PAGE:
What was striking, at least from an Italian viewpoint, was the almost total lack of speeches and debates regarding the current political situation. Both with respect to the Biden presidency – which had initially proclaimed itself to be the most pro-union since Lyndon Johnson’s times, and which was supportive of the autoworkers during their three-week strike – and with respect to the risk, although clearly perceived as catastrophic, of a new Trump victory. Politics, conventionally understood, was simply the great absentee of the three days in Chicago. The reason can probably be found in the idea – typical in the USA – that workers and their union representatives must first know how to do it themselves. Meaning being able to face and seek the solution to their problems with their own strength, without placing too many expectations on the policies of “friendly” governments or diverting forces and energies into an unequal clash with hostile executives. The structurally decentralized character of the U.S. state, as well as of the trade unions and North American industrial relations, has evidently contributed to this. Collective action has always had to deal with the deliberate cumbersomeness of the procedures for accessing representation in the workplace, and – above all – with the virulent hostility of employers to union recognition, representation and collective bargaining. 

There are many States where, in the name of a misunderstood (and legally sanctioned) “right-to-work,” employers can do everything they wish to ostracize requests for representation and strikes, including the systematic use of scabs. The bosses are therefore the first and true target of trade union action; and only secondarily does state power become the target. The inter-sectoral dimension: class, gender and race are intertwined. Yet research, discussion and mobilization are not dispersed in a thousand streams but are, as they say, “focused”, on the concrete possibilities that the trade union movement can realistically translate into conquests. A well-known orientation, however, since the times in which Selig Perlman, Samuel Gompers or Walter Reuther defined the theoretical outlines for the AFL-CIO. This had significant repercussions also on the Italian trade union scenario, traditionally skeptical in its left-wing towards that “trade unionism”, stigmatized by Lenin, to be ideologically weak (more job consciousness, than class consciousness). This theory was learned and translated by the greatest master of Italian labor law, Gino Giugni, who had discovered it in the 1950s, during his Fulbright at the University of Wisconsin, Madison. With his special doctrine on collective autonomy and auxiliary legislation, as the 1935 Wagner Act, which inspired the Italian Workers’ Statute of 1970, largely edited by the Giugni, at the time adviser of the socialist Ministry of Labor. Today that old and classic “voluntarist” matrix lives again in a radical sauce, as it did in our “hot” 70s keeping its distance from those bureaucratic and collaborationist encrustations that we had known at the time when Marchionne of FIAT, in Detroit, embraced the UAW leaders and extolled their virtues and exemplary values to their Italian colleagues. A piece of that UAW union leadership – let it be said here – came to an end following scandals and convictions for the corruption of having exchanged concessions for personal gain at the expense of workers.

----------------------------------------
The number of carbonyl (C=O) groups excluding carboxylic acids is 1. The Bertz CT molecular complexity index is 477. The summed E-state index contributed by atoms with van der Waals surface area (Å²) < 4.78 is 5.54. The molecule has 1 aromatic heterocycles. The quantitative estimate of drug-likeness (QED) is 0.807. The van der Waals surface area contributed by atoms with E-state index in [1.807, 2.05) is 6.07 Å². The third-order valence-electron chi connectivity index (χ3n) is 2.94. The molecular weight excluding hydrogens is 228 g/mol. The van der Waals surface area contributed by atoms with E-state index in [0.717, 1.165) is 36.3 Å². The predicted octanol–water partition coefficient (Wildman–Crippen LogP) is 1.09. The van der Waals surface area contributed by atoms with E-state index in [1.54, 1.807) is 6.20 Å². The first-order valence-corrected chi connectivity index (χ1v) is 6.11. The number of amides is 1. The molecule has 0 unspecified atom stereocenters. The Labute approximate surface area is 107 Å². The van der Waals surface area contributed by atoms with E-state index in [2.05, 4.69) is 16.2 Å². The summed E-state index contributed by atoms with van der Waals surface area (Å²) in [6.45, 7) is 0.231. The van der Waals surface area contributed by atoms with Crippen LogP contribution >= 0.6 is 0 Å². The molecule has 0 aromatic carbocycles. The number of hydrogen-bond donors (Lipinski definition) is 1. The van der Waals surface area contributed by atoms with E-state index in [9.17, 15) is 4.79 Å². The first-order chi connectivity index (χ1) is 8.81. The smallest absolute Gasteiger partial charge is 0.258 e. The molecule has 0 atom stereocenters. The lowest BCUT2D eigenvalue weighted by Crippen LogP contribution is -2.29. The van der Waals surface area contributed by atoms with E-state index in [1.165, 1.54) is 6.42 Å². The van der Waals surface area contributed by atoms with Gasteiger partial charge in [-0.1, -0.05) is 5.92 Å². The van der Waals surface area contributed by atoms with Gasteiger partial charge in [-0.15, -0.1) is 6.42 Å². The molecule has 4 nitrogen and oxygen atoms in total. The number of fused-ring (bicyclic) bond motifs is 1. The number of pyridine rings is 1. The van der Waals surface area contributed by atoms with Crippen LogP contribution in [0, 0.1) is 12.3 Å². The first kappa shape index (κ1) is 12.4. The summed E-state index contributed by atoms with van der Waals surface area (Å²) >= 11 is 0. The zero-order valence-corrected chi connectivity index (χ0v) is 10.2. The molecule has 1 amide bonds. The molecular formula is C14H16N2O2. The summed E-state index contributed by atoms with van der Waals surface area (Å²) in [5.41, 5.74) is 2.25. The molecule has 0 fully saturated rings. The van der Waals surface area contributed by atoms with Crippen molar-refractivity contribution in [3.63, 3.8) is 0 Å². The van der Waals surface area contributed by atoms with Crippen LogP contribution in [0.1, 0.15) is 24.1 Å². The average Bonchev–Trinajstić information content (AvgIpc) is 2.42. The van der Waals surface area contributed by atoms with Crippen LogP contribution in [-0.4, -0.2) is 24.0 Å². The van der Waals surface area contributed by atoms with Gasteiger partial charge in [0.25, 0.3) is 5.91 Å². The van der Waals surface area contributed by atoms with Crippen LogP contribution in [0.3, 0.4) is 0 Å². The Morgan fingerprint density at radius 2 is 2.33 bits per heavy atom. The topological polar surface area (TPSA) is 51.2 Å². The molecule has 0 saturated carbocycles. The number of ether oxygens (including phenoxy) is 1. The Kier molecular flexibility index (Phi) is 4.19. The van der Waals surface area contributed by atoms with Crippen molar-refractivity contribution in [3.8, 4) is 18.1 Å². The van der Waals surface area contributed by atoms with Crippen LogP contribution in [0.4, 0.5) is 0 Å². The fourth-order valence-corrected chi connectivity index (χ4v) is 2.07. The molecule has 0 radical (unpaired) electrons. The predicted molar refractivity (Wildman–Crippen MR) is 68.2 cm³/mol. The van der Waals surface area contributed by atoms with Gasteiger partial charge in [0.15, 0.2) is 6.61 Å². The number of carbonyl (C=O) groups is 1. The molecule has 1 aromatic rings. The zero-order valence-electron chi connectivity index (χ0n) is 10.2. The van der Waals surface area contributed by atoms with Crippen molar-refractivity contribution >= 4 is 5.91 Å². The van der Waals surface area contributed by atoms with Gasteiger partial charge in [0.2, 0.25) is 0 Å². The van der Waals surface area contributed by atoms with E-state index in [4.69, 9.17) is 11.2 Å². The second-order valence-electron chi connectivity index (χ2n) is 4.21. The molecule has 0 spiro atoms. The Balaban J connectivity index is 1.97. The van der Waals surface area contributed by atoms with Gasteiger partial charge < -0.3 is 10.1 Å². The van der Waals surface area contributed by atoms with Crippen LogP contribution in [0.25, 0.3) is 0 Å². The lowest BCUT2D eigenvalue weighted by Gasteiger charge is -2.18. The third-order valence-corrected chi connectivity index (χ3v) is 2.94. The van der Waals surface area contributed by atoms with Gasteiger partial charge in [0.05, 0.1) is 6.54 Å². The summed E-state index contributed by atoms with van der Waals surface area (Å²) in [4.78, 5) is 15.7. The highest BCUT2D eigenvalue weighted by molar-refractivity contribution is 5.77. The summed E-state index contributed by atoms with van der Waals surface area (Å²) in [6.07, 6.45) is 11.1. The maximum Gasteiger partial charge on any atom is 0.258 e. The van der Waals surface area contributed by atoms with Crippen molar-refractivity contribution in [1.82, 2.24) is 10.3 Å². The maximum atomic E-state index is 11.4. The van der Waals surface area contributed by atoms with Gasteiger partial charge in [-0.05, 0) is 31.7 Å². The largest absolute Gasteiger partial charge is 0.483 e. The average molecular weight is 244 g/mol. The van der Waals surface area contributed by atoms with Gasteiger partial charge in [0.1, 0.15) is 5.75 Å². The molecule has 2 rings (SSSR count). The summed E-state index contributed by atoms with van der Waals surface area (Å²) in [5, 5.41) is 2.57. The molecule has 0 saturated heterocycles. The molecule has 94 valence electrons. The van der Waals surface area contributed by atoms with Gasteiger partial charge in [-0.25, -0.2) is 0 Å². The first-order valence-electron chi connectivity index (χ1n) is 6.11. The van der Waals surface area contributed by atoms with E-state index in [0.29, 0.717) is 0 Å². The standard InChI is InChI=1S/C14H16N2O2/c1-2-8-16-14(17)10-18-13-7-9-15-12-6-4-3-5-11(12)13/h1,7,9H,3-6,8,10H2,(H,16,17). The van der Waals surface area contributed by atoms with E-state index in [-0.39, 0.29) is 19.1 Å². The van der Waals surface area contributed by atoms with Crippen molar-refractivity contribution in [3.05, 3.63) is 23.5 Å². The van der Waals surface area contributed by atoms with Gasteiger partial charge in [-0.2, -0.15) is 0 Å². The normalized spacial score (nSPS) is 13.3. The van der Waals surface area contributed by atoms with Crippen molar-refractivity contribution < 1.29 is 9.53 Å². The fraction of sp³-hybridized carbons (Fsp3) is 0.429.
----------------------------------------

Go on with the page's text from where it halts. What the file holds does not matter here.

Today the UAW wins again and does it in a big way as beacon of hope offering a model for everyone. The union proclaimed, and successfully concluded, three weeks of strike:

  • With resistance funds capable of covering 500 dollars a week, for each striker (when will we reflect on this instrument profitably used by many unions abroad?)
  • Increases of 25% in four and a half years (+11% immediately)
  • Re-introduction of the so-called “COLA” (cost-of-living-adjustment)
  • End of the two-tier regime, depending on professional seniority
  • Increase in the starting hourly wage, from 16.25 dollars to 22.50
  • And even a reimbursement of 110 dollars a day, lost during the strike pickets.

The agreement passed with large majorities in all the plants that voted on it. Victories, in trade union matters, are fundamental and contagious. “We have finally ended 40 years of concession bargaining. It’s the best contract of my entire life”, testifies an elderly GM union officer. The success against the Big Three of the automakers sparked a chain reaction. With a roar in the room, on Friday the 19th of April, the news of the victory in the vote, held at Volkswagen of Chattanooga, was welcomed, with 73% in favor of finally allowing the union to represent the 4,300 employees of the plant, after two attempts failed in the recent past.